17. 17. Impacts 08 reportsProgramme overview Economy and Tourism•Impacts 08 Baseline Findings 2006-2007 (2007) - Doing Business in the ECoC (Part I): (2007)•Impacts 08: Methodological framework (2010) - Doing Business in the ECoC (Part II): (2008). •[Final Report] Creating an Impact (2010) - ECoC and Liverpool’s Developer Market: (2008) - Tourism and the Business of Culture (2010) Cultural Access and Participation - Economic Impact of Visits Influenced by the ECoC - Volunteering for Culture (2010) - Neighbourhood Watch (2010) Economy & tourism background papers - Impacts of Culture on Quality of Life (2010) - Estimating Economic Benefits of Event Tourism - Economic Impacts of the Liverpool ECoC (2008) Cultural Vibrancy and Sustainability - Methodology for Measuring the Economic Impact - Liverpools Creative Industries (2009) of Visits Influenced by the Liverpool ECoC (2009) - Liverpool’s Arts Sector (2009) Governance and Delivery Process Image and Perceptions - Who Pays the Piper? (2008) - Media Impact Assessment (Part I) (2006) - Liverpool on the map again (2010) - Re-telling the City: exploring local narratives (2007) - Liverpool 08 Centre of the Online Universe (2009) - The Look of the City (2010) All reports available at: www.impacts08.net - Media Impact Assessment (Part II) (2010) www.impacts08.net www.impacts08.net
  18. 18. Ways forward | Lessons for impact research www.impacts08.net
  19. 19. Conclusions | Establishing a model for research• The need to conduct longitudinal research to understand impacts – A five year programme leading up to and during the event allows a data baseline. Sustain working priorities, – However, the most important legacies are likely to emerge over a five to ten year period beyond election cycles• Combining quantitative and qualitative techniques – Statistics help capture representative data / follow trends over time / benchmarking Fund multi-specialist teams simultaneously – In-depth qualitative research allows locally sensitive value assessments Accept time delays to contextualise data• Establishing a collaboration across research sectors and nation states – Universities working alongside data agencies, consultancies and think tanks Negotiate conflicting agendas – Combining independent academic research + knowledge transferdiverse communication Establish – Diversifying funding for research : from commissioners as well as research councils channels (internal, public, peer refereed)• The involvement of universities, strengthens the legacy of hosting the ECoC www.impacts08.net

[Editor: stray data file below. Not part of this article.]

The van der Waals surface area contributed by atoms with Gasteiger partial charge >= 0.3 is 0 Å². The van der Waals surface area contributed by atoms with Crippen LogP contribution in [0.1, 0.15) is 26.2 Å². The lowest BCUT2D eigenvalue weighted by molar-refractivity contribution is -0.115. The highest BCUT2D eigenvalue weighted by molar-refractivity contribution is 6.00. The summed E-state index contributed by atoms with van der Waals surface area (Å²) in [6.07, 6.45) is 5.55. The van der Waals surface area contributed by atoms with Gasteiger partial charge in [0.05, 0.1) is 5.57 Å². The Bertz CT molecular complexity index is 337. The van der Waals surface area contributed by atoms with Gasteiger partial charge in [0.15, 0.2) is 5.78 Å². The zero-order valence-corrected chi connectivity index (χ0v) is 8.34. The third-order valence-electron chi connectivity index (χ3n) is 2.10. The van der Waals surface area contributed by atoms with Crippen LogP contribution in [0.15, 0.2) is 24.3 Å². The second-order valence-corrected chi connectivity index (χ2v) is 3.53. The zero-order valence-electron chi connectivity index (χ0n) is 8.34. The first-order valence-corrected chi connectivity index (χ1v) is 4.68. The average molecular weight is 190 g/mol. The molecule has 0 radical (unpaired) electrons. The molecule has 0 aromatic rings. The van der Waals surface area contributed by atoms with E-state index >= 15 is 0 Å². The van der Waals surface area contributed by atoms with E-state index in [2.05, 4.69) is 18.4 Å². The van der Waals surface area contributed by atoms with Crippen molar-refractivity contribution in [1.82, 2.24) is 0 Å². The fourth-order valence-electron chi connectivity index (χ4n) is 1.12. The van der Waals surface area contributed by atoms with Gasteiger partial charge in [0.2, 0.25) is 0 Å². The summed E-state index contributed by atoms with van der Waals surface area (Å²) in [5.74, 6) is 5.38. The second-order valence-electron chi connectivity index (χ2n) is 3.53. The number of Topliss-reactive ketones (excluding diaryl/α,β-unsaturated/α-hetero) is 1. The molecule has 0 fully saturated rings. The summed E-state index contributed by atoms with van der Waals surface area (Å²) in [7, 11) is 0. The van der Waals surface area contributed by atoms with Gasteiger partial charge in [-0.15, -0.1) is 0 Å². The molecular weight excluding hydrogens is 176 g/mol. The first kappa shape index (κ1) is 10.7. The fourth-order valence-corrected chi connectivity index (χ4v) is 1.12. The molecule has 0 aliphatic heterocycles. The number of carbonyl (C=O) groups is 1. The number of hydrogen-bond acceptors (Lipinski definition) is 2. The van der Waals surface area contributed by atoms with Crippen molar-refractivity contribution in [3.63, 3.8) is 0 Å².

20. 20. Points for discussion• Culture can be a key catalyst for local development and regeneration• Emerging evidence in Liverpool shows that key drivers result from applying cultural incentives and investment within economic, social, physical as well as cultural/ artistic / creative policy agendas• A key challenge to culture-led regeneration is the risk to take culture out of context and instrumentalise it for economic or social ends without attending to geographical, temporal and local identity sensibilities• To maximise its potential and sustainability, we need to keep advancing our understanding of synergies as well as potential conflict between cultural, economic and social imperatives• This requires more support to assessment tools that acknowledge the multiple dimensions of regeneration (thematic, qualitative and quantitative methods) and its progression over time (longitudinal research) www.impacts08.net
  21. 21. Thank youBeatriz Garciabgarcia@liverpool.ac.ukwww.impacts08.net | www.iccliverpool.ac.uk www.impacts08.net

×